Meet the Presidential Innovation Fellows

(And Learn Why President Obama Just Made This Program Permanent)


Today, with an Executive Order, President Obama made the Presidential Innovation Fellows Program a permanent part of the Federal government going forward. The program brings entrepreneurs, executives, technologists, designers and other innovators into government, and teams them up with Federal employees to improve programs that serve more than 150 million Americans.

Since the launch of the program in 2012, 96 top innovators have been recruited into this highly-competitive program from across the country, including places like: Silicon Valley, New York, Austin, Washington, D.C. and Boston.

The program is on the lookout for more talented innovators and technologists to join the team and work on our Nation’s most pressing challenges. Fellows serve for 12 months as embedded entrepreneurs-in-residence, working quickly and iteratively to turn promising ideas into game-changing solutions.

Apply online at https://presidentialinnovationfellows.gov.


What We’ve Been Working On:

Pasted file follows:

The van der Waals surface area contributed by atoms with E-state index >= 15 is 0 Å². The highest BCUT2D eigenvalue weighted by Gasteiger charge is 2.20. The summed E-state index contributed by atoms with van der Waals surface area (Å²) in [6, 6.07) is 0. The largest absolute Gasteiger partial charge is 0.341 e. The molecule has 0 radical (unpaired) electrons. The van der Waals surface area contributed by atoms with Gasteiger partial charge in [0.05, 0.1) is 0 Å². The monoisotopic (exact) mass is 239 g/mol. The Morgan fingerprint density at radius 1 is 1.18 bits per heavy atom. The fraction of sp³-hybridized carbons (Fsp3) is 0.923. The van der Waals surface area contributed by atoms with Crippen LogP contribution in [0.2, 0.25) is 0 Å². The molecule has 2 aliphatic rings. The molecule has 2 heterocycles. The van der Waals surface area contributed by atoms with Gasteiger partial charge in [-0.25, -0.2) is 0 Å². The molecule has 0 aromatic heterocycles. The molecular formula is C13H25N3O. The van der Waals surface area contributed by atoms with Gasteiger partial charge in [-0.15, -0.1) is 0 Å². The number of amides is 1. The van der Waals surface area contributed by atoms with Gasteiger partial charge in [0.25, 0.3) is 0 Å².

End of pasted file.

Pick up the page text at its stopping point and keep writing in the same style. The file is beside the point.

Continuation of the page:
Stories from the Presidential Innovation Fellows and Leadership

The Police Data Initiative. (Photo by Ryan Panchadsaram) The first moveForward(100) event with digital service teams across government. (Photo by Matthew McAllister) The President meeting with Megan Smith and Dr. John Holdren (Photo by Pete Souza)

Megan Smith
U.S. Chief Technology Officer

The tradition of innovation and entrepreneurship in the United States is one of our greatest national assets. It is an evolving and evergreen tradition: At no point in our history have we been without passionate innovators who have used the technology, innovation, and design thinking of their time to advance solutions to pressing problems and needs — and move our country forward.

Our Founders had these skills — they, of course, were statesmen, writers, leaders, orators, organizers — they were also inventors, engineers and systems thinkers. George Washington founded what is now the Army Corps of Engineers prior to the founding of the United States, knowing that technical capability and ingenuity were needed.

The innovator’s seat at the table is part of our longstanding American tradition.

The Presidential Innovation Fellows program gives our country a powerful mechanism to ensure that the most current cross-functional innovative thinking can be part of our governance. That technology innovation and design talent can join expert colleagues already in government and together address the greatest challenges our leaders are facing.